=pod

=head1 NAME

DBIx::Migration::Directories - Install/remove/upgrade/downgrade SQL schemas

=head1 SYNOPSIS

 use DBIx::Migration::Directories;
 use DBI;

 my $dbh = DBI->connect('db:something:some=where', 'user', 'pass');

 my $m = DBIx::Migration::Directories->new(
    base                    => '/path/where/schemas/are',
    schema                  => 'MyApp',
    desired_version_from    => 'MyApp::DataPackage',
    dbh                     => $dbh
 );
 
 $m->migrate
     or die "Installing database failed!";

=head1 DESCRIPTION

C<DBIx::Migration::Directories> provides you with a framework for managing
database schemas easily. You create a directory to hold your schema, then in
that directory create sub-directories containing the SQL code to install,
remove, upgrade, or downgrade your schema. The schema layout is described in
more detail in the L</DIRECTORY LAYOUT> section below.

When asked to install, upgrade, or downgrade a database schema,
C<DBIx::Migration::Directories> will look at these directories and attempt
to find the shortest path between two schema versions. It will then run
the entire upgrade code in one transaction, rolling back if the upgrade fails.

Multiple database schemas can be managed within one database.
C<DBIx::Migration::Directories> currently requires two tables to exist in
your database to track schema version numbers and upgrade/downgrade history.
These tables are called "C<migration_schema_version>" and
"C<migration_schema_log>", and are also manageable using
C<DBIx::Migration::Directories>.

=head1 END USERS

Take a look at the L<migrate-database-schema> documentation, and the
documentation that came with the package whose schema you wish to use.

=head1 DEVELOPERS

Read on...

=head1 FEATURES

The design goal of C<DBIx::Migration::Directories> is to relieve the
developer and end-users' burden in building, supporting, and using packages
that require a database schema (or schemas) to function. It provides a
convention for developers wishing to build such a package, and an easy-to-use
commandline tool for end-users to manage their databases. Here are some of it's
life-easing features:

=over

=item * Works with Postgres, MySQL, and SQLite2

=item * Easily extensible for other database engines

It's easy to add support for another low-level database, by adding
a new migration schema and possibly a DBIx::Migration::Directories subclass
to deal with driver-specific quirks

=item * Install, upgrade, remove, *or* downgrade database schemas

Given the appropriate database schema directory layout,
C<DBIx::Migration::Directories> can migrate schemas in both directions,
from completely uninstalled to the latest and greatest version or anything
in-between.

=item * Easy binding of schema versions to perl modules

Simply running "migrate-database-system My::Perl::Package" will attempt to
load My::Perl::Package, and use it's C<$VERSION> as the desired version of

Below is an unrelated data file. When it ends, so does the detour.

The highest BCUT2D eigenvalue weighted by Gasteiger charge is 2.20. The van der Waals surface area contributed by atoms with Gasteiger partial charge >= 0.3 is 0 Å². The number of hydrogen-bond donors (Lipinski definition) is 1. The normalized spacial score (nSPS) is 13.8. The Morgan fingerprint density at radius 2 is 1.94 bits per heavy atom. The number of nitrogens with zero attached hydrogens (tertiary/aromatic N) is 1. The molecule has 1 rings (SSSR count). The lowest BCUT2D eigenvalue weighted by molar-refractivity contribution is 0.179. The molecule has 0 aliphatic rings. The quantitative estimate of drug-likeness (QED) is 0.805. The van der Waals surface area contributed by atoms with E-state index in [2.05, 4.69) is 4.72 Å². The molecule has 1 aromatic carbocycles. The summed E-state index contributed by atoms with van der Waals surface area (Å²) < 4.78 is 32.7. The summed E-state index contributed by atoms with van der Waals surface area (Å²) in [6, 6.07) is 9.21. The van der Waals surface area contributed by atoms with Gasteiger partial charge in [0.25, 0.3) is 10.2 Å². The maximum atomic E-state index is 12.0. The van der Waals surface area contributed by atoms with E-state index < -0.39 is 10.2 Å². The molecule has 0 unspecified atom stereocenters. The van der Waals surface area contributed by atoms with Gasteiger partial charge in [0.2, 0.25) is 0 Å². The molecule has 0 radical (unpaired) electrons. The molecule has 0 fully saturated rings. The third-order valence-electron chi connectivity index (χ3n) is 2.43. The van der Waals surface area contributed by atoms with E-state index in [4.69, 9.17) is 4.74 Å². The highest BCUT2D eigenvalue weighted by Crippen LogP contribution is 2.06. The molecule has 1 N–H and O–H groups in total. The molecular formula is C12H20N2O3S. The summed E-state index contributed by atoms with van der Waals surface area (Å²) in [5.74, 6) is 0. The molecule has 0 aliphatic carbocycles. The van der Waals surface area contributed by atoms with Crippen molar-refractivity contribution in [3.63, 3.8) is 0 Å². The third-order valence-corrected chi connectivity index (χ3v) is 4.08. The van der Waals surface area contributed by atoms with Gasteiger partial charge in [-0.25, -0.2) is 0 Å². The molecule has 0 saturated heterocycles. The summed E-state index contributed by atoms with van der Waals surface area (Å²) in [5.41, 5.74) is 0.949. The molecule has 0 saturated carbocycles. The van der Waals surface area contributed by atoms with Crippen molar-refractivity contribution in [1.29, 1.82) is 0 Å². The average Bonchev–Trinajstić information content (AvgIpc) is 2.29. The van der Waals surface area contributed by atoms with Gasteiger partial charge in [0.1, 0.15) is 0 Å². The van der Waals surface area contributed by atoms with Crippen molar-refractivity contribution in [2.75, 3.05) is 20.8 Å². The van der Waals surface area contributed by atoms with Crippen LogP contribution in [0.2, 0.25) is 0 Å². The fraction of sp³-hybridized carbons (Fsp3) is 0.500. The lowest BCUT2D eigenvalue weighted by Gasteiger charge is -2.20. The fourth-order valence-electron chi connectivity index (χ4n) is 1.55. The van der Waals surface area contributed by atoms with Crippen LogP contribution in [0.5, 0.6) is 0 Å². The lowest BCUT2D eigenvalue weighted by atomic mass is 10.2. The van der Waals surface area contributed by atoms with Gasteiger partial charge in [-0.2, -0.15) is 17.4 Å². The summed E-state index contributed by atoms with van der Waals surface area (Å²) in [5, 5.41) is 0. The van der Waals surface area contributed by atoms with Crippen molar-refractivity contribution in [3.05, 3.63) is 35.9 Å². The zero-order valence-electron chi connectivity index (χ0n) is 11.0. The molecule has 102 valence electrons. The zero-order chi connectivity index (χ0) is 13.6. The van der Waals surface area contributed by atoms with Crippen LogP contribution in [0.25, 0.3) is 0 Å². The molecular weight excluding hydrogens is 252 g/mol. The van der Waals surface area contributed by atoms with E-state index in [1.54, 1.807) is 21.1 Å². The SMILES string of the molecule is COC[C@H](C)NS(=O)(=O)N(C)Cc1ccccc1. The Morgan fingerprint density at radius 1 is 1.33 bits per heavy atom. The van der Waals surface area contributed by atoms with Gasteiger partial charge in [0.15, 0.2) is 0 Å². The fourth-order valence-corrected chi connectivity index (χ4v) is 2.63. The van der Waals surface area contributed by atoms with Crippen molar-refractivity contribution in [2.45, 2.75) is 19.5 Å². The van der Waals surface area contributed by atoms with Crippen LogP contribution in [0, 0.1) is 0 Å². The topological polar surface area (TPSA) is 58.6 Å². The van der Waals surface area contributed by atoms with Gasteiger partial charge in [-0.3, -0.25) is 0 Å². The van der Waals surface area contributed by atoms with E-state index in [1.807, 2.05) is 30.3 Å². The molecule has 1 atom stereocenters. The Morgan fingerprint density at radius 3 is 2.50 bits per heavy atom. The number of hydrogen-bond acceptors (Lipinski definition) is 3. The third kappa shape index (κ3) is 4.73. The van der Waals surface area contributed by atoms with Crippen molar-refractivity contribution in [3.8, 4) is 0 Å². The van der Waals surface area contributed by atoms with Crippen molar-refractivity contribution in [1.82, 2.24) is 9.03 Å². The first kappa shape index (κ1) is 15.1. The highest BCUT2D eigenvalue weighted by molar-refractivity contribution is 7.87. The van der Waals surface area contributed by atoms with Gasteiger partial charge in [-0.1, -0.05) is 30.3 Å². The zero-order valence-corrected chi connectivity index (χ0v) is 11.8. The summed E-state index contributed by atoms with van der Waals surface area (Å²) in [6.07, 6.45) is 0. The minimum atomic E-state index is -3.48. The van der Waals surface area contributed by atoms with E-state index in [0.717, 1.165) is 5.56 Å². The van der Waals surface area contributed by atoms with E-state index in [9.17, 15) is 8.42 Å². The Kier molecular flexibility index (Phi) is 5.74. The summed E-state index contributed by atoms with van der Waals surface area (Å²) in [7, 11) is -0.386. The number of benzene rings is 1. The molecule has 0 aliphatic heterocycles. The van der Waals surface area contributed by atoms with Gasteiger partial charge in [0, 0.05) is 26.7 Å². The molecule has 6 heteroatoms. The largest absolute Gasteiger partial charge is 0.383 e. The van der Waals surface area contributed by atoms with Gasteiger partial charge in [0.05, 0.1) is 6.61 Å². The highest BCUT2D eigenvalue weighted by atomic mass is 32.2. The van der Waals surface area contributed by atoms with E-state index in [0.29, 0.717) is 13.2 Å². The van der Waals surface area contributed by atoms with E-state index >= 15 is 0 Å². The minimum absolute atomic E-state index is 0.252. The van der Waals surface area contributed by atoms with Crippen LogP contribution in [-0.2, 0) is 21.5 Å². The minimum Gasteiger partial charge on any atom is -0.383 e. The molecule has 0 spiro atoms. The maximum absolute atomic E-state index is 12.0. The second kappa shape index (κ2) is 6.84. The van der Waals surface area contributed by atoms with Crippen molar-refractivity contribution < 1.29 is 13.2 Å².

the My-Perl-Package database schema

=item * "_common" and "_generic" schemas avoid duplication of effort

When you are supporting multiple database engines in your schema, you
can place the SQL that's common to all of them in the "_common" directory,
or even put it all there and only put small differences in the engine-
specific schema directories.

When your one schema is expected to work on all SQL engines (hah, good luck!),
you can place it in the "_generic" schema.

=item * Test framework that keeps your databases clean

The L<DBIx::Migration::Directories::Test> test framework tries it's hardest
to make sure your database tests are handled cleanly; your schema is installed
when the test starts, and uninstalled when the test finishes, even if your
tests die.

=item * Module::Build subclass makes it easy to install schema files

The L<DBIx::Migration::Directories::Build> package is a Module::Build subclass.
When used by your package, your database schemas will be installed in the same
way as DBIx::Migration::Directories's were, keeping everything nice and 
organized.

=back

=head1 USAGE

There are only a few steps to go through to get your perl/DBI package ready
to use C<DBIx::Migration::Directories> to manage it's database schemas.

=over

=item * Set up your build environment

C<DBIx::Migration::Directories> uses the L<Module::Build|Module::Build> package
to build and install itself, and packages that use it should, too. The old
L<ExtUtils::MakeMakemaker|ExtUtils::MakeMaker> method of installing perl
packages just wasn't flexible enough.

Once you have your package set up to use L<Module::Build|Module::Build>, it
is simple to make it use C<DBIx::Migration::Directories> as well. A subclass of
L<Module::Build|Module::Build> is provide that should help put your schemas
in the correct location for migration. See L<DBIx::Migration::Directories::Build>
for more information.

=item * Set up your migration directory tree

The migration directory tree describe above needs to go into a specific
directory in your build if you want it to be useable, and be installed when
your perl package is. See L</DIRECTORY LAYOUT> below, and
L<DBIx::Migration::Directories::Build>.

=item * Have your package call C<DBIx::Migration::Directories> to install/update it's schema

How and when you do this depends on your package. If you are writing an
apache module, you may want to do it when the apache module is first used
by the server. If you are writing an application, you might want to do it
during server startup. If you are writing some other helper module, you
may want to skip doing it yourself, and just provide a method or documentation
on how the end-user can do it themselves.

No matter where you do it, the best way to install/update the schema is
I<usually> to create a new C<DBIx::Migration::Directories> object, then call the
"full_migrate" method on it, detailed below. In some circumstances,